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Re: [PATCH] hw/ptimer: Assert next_event is newer than last_event

From: Philippe Mathieu-Daudé
Subject: Re: [PATCH] hw/ptimer: Assert next_event is newer than last_event
Date: Mon, 23 Sep 2019 17:11:40 +0200
User-agent: Mozilla/5.0 (X11; Linux x86_64; rv:60.0) Gecko/20100101 Thunderbird/60.7.0

On 9/23/19 5:08 PM, Peter Maydell wrote:
> On Mon, 23 Sep 2019 at 15:54, Philippe Mathieu-Daudé <address@hidden> wrote:
>> On 9/23/19 4:40 PM, Peter Maydell wrote:
>>> On Sat, 21 Sep 2019 at 11:17, Philippe Mathieu-Daudé <address@hidden> wrote:
>>>> If the period is too big, the 'delta * period' product result
>>>> might overflow, resulting in a negative number, then the
>>>> next_event ends before the last_event. This is buggy, as there
>>>> is no forward progress. Assert this can not happen.
>>> Can this only happen if a QEMU timer model using the ptimer
>>> code has a bug, or is it guest-triggerable for some of our
>>> timer models?
>> I hit this running a raspi4 guest, I had incorrectly initialized a clock
>> using the core cpu frequency, while I had to use the APB one (in my
>> case, core_cpu_freq / 2). The guest use a high value to configure a slow
>> timer, which in my buggy case made QEMU hang in hard way to debug.
>> So yes, it seems guest-triggerable if the implementation is broken.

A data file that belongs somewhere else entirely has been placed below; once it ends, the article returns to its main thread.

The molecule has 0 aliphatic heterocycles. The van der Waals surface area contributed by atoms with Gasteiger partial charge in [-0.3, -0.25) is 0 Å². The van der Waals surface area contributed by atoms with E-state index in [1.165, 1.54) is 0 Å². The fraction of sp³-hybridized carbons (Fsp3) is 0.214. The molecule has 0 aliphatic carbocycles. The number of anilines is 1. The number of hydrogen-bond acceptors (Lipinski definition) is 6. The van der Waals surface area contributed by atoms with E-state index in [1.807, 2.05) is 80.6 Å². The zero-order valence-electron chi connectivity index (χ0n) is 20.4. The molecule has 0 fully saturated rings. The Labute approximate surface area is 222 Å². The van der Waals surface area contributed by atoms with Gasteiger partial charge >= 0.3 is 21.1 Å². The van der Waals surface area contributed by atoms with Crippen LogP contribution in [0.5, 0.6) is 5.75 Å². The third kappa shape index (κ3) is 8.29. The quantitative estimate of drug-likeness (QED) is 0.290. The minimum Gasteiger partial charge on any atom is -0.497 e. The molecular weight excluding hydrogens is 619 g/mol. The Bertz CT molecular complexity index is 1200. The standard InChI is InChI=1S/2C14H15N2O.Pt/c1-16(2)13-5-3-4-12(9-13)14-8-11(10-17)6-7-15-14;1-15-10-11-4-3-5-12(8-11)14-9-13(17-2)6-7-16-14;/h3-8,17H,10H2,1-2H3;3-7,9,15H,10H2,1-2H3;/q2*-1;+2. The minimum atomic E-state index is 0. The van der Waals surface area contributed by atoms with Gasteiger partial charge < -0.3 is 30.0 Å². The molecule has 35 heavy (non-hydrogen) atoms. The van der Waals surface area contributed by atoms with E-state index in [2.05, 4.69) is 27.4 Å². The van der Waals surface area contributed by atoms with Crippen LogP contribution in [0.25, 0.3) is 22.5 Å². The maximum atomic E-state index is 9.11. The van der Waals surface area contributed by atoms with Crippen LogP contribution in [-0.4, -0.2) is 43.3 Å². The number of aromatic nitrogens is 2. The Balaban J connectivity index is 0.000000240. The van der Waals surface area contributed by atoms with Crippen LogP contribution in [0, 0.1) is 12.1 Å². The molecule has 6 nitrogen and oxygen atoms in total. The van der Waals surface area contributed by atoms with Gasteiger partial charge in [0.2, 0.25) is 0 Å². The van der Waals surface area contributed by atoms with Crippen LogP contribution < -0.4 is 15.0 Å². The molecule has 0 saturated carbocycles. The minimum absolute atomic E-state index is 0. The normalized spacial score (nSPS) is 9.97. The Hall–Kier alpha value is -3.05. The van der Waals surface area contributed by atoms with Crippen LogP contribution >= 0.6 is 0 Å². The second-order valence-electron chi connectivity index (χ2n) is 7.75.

>> Using assert() is OK for broken implementation, right?
> Yeah, if this can only happen if QEMU code is broken then
> an assert is OK. I was just trying to find out what the
> cause was, since "this is buggy" isn't specific about where
> the bug is.
>> Or should we audit all ptimer calls?
> I don't think we specifically need an audit. We could perhaps
> expand the comment by the assert to specifically say that if
> the calculation of the next event overflowed then this indicates
> a bug in the QEMU device model using the ptimer API, so if
> somebody else runs into the assert they have a hint about
> what to look at. (An overflowed next_event indicates a time
> incredibly far in the future, given that it's a nanosecond
> time in an int64_t.)

OK I'll improve the comment.

> The other approach I thought of would be to make the ptimer
> code handle this sort of after-the-end-of-QEMU-universe time
> by saturating next_event to INT64_MAX rather than letting it
> overflow and wrap. Unfortunately while this would be fine for
> the 'timer event' part of the code, it would break
> ptimer_get_count() which calculates the current counter
> value by looking at the difference between the current
> time and the time of the next event (fixable but only with
> a bunch of messing about to treat a next_event of INT64_MAX
> as equivalent to the counter being disabled and tracking
> the counter value in s->delta). So an assert is the
> best thing I think.

Yes :/



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